Socio-geographical considerations might provide another focus. Are there significant regional differences, especially in Irish ‘ghettoes’ such as the Darling Downs, Warrnambool/Port Fairy, and Melbourne?22The convict experience in Tasmania may well be handled differently from works from Moreton Bay (Queensland) or Sydney. The role of the book trade, especially books emanating from the large American diaspora, but also from Ireland, in keeping these diasporas engaged has already been to some extent analysed by Patrick Buckridge and Kevin Molloy, and it would be worth knowing if such publishers tend to homogenise their offerings, or assume a homogenous readership or conceive their readership as gendered. Dymphna Lonergan has established the ways in which the Irish language has infiltrated Australian English, and the small but growing cohort of Irish speakers and poets in Australia that are published in Australia and read in Ireland and around the world. It is a phenomenon that is unexpected in the twenty-first century and an index of persisting affiliation in an era when many minority languages are endangered (Noone 183–85).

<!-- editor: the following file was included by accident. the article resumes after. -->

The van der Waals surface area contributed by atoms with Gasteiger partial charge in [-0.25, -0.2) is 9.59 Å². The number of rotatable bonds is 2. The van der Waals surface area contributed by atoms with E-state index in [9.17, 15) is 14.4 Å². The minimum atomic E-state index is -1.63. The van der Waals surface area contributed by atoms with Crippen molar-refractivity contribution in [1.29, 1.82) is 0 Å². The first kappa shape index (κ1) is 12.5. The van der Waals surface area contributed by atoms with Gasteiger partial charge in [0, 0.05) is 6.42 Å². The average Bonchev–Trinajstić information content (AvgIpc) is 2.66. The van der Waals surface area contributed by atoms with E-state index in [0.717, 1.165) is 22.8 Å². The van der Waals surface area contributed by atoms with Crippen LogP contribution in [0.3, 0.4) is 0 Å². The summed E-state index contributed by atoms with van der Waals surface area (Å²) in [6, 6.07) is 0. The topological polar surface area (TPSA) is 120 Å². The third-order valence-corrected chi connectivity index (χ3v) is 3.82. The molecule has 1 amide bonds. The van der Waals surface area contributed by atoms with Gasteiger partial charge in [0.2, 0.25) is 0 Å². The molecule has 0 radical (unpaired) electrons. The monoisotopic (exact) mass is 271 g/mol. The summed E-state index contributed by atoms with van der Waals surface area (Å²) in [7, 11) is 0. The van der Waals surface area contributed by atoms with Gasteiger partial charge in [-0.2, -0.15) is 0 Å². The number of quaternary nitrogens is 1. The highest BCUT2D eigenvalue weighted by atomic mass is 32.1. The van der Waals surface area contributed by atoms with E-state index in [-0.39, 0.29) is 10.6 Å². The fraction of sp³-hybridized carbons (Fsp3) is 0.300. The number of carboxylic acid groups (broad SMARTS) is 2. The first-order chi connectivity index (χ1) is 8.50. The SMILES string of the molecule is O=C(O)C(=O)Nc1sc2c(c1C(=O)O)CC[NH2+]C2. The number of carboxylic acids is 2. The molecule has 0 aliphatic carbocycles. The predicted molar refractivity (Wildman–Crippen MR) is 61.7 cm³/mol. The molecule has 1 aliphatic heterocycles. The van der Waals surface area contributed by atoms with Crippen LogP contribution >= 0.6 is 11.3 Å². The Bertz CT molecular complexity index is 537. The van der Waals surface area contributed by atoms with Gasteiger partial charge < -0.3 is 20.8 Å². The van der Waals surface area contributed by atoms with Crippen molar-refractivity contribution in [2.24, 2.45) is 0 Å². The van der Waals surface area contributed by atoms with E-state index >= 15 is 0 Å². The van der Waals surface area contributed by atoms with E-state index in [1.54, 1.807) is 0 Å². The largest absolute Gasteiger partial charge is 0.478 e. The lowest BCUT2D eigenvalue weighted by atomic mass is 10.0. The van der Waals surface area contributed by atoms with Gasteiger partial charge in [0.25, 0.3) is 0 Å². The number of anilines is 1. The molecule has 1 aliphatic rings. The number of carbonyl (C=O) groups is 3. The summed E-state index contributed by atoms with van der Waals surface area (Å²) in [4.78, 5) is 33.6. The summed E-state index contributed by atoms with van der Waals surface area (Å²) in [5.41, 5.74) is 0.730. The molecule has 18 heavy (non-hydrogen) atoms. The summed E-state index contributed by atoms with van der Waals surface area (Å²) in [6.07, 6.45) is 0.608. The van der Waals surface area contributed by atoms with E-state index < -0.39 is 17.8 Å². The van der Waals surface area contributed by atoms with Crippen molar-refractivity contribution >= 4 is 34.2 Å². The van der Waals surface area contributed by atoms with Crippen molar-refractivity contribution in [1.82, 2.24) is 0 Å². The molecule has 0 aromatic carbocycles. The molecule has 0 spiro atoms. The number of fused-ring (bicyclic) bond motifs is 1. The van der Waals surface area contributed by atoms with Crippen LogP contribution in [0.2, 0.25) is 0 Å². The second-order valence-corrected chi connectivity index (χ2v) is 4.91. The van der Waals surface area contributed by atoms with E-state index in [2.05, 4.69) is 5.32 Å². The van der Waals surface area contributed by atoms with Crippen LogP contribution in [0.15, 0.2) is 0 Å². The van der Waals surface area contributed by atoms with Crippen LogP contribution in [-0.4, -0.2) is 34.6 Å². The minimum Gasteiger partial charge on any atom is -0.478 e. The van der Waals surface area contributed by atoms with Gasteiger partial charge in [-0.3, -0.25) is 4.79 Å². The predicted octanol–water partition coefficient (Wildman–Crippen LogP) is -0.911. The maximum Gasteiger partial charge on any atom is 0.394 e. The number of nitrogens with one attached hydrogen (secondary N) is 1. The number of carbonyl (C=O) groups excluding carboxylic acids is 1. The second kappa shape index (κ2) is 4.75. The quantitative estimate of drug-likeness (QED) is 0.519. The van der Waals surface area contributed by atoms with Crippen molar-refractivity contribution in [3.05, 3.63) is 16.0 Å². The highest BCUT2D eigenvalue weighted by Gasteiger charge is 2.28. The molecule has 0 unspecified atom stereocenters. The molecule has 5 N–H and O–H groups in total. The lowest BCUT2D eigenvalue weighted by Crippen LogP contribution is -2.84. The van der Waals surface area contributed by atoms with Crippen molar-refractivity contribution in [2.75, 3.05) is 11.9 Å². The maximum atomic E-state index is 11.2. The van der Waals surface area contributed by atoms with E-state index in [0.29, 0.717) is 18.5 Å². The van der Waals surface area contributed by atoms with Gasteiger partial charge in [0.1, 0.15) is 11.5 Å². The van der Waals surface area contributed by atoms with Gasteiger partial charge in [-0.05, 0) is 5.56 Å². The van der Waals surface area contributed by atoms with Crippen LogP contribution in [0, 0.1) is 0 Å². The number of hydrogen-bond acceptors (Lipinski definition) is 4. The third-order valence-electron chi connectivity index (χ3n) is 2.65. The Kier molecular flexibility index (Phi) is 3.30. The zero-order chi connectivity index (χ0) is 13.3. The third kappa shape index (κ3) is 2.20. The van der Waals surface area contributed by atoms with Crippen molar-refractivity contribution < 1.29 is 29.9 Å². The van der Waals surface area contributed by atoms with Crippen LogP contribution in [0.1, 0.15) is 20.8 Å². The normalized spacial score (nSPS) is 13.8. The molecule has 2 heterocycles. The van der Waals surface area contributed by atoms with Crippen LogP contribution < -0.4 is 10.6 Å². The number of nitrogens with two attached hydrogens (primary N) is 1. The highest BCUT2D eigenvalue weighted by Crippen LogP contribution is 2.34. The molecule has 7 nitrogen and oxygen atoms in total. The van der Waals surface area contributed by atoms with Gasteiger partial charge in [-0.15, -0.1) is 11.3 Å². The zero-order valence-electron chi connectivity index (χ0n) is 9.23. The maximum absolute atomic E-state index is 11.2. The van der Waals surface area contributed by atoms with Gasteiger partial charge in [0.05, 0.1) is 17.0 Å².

In short, documenting Irish Australia appears to be a project for many hands and multiple projects. Analysing an evolving Irish-Australian imaginary for a population that is skilled in assimilating promises to be energising and challenging, and to cast significant new light on a previously invisible cohort of Australian writers.
It should be noted that AustLit (accessed 20 August 2020) includes under author songwriters, film scripters and others who are not always recognised as literary, though some are under certain conditions.↩
See ADB, http://adb.anu.edu.au/about-us/.↩
I have followed the principle of ‘relevance’ used by AustLit rankings, rarely listing writers who have produced fewer than five individual texts, unless there is internal evidence of significance which refutes that admittedly arbitrary cutoff (e.g., Charles Gavan Duffy’s My Life in Two Hemispheres).↩
Elizabeth Malcolm argues that the pressure to assimilate was ‘one way of controlling [the Irish]’ whom the British perceived as a ‘potential threat’ to British-dominated interests in Australia (210). Moy McCrory, in a study of ethnic Irish in the UK questions the assumption of assimilation in the second generation, preferring to read the first generation as silenced by the trauma of relocation and of the Famine and the second generation as refusing the silence (167–70).↩
Noone argues that at least half of the 150,000 Irish immigrants in the nineteenth century came from Irish-speaking counties, and that their first language was almost certainly Irish. The ‘shipwreck’ of the Irish language in Australia he attributes to the fact that many speakers were not literate and that the state worked against the usage and maintenance of Irish language of it via education, the court system and in the public service (12–14).↩